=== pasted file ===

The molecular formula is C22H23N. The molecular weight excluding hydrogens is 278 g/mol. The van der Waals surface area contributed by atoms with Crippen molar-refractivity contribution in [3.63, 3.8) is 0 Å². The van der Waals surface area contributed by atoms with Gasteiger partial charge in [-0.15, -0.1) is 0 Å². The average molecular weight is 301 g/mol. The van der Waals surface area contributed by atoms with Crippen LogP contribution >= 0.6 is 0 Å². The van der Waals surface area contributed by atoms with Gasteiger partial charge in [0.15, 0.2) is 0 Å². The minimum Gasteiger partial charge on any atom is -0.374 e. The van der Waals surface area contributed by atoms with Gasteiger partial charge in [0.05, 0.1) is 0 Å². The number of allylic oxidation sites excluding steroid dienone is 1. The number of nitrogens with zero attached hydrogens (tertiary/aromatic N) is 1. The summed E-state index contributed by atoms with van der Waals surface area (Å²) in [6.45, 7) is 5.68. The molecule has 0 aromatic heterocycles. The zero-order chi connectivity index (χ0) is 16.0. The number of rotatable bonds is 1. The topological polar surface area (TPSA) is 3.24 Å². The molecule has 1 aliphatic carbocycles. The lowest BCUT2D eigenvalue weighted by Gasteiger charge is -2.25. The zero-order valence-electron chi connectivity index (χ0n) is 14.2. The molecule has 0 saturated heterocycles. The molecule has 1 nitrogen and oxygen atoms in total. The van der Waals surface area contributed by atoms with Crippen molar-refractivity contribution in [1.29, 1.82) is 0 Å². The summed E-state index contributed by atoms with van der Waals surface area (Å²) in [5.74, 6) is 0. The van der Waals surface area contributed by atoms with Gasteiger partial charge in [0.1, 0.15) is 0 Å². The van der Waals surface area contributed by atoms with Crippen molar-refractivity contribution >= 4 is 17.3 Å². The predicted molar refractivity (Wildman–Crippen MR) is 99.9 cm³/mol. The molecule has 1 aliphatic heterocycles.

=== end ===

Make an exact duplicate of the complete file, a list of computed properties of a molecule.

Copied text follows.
The molecular formula is C22H23N. The molecular weight excluding hydrogens is 278 g/mol. The van der Waals surface area contributed by atoms with Crippen molar-refractivity contribution in [3.63, 3.8) is 0 Å². The van der Waals surface area contributed by atoms with Gasteiger partial charge in [-0.15, -0.1) is 0 Å². The average molecular weight is 301 g/mol. The van der Waals surface area contributed by atoms with Crippen LogP contribution >= 0.6 is 0 Å². The van der Waals surface area contributed by atoms with Gasteiger partial charge in [0.15, 0.2) is 0 Å². The minimum Gasteiger partial charge on any atom is -0.374 e. The van der Waals surface area contributed by atoms with Gasteiger partial charge in [0.05, 0.1) is 0 Å². The number of allylic oxidation sites excluding steroid dienone is 1. The number of nitrogens with zero attached hydrogens (tertiary/aromatic N) is 1. The summed E-state index contributed by atoms with van der Waals surface area (Å²) in [6.45, 7) is 5.68. The molecule has 0 aromatic heterocycles. The zero-order chi connectivity index (χ0) is 16.0. The number of rotatable bonds is 1. The topological polar surface area (TPSA) is 3.24 Å². The molecule has 1 aliphatic carbocycles. The lowest BCUT2D eigenvalue weighted by Gasteiger charge is -2.25. The zero-order valence-electron chi connectivity index (χ0n) is 14.2. The molecule has 0 saturated heterocycles. The molecule has 1 nitrogen and oxygen atoms in total. The van der Waals surface area contributed by atoms with Crippen molar-refractivity contribution in [1.29, 1.82) is 0 Å². The summed E-state index contributed by atoms with van der Waals surface area (Å²) in [5.74, 6) is 0. The van der Waals surface area contributed by atoms with Gasteiger partial charge in [0.1, 0.15) is 0 Å². The van der Waals surface area contributed by atoms with Crippen molar-refractivity contribution >= 4 is 17.3 Å². The predicted molar refractivity (Wildman–Crippen MR) is 99.9 cm³/mol. The molecule has 1 aliphatic heterocycles.